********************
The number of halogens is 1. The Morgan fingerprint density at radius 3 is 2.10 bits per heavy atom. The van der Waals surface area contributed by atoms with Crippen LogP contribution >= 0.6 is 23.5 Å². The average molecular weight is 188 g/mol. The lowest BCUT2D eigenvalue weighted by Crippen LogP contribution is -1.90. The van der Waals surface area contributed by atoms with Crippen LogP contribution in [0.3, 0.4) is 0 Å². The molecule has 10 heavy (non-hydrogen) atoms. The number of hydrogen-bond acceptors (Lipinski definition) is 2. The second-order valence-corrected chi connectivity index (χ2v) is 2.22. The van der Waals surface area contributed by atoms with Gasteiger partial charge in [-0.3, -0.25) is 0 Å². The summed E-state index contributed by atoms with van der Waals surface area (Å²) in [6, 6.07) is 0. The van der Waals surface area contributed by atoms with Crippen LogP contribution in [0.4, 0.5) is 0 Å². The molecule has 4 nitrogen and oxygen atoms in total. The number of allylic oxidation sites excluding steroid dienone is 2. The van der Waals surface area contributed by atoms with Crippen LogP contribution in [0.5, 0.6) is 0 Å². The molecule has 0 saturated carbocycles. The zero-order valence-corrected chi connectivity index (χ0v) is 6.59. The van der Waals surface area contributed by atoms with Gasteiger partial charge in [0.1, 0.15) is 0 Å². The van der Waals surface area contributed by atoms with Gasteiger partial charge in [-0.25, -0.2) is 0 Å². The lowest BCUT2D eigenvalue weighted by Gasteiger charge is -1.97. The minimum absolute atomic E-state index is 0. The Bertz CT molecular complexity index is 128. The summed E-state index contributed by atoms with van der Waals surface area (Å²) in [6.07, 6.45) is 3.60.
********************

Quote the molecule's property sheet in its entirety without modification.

The number of halogens is 1. The Morgan fingerprint density at radius 3 is 2.10 bits per heavy atom. The van der Waals surface area contributed by atoms with Crippen LogP contribution >= 0.6 is 23.5 Å². The average molecular weight is 188 g/mol. The lowest BCUT2D eigenvalue weighted by Crippen LogP contribution is -1.90. The van der Waals surface area contributed by atoms with Crippen LogP contribution in [0.3, 0.4) is 0 Å². The molecule has 10 heavy (non-hydrogen) atoms. The number of hydrogen-bond acceptors (Lipinski definition) is 2. The second-order valence-corrected chi connectivity index (χ2v) is 2.22. The van der Waals surface area contributed by atoms with Gasteiger partial charge in [-0.3, -0.25) is 0 Å². The summed E-state index contributed by atoms with van der Waals surface area (Å²) in [6, 6.07) is 0. The van der Waals surface area contributed by atoms with Crippen LogP contribution in [0.4, 0.5) is 0 Å². The molecule has 4 nitrogen and oxygen atoms in total. The number of allylic oxidation sites excluding steroid dienone is 2. The van der Waals surface area contributed by atoms with Crippen LogP contribution in [0.5, 0.6) is 0 Å². The molecule has 0 saturated carbocycles. The zero-order valence-corrected chi connectivity index (χ0v) is 6.59. The van der Waals surface area contributed by atoms with Gasteiger partial charge in [0.1, 0.15) is 0 Å². The van der Waals surface area contributed by atoms with Gasteiger partial charge in [-0.25, -0.2) is 0 Å². The lowest BCUT2D eigenvalue weighted by Gasteiger charge is -1.97. The minimum absolute atomic E-state index is 0. The Bertz CT molecular complexity index is 128. The summed E-state index contributed by atoms with van der Waals surface area (Å²) in [6.07, 6.45) is 3.60.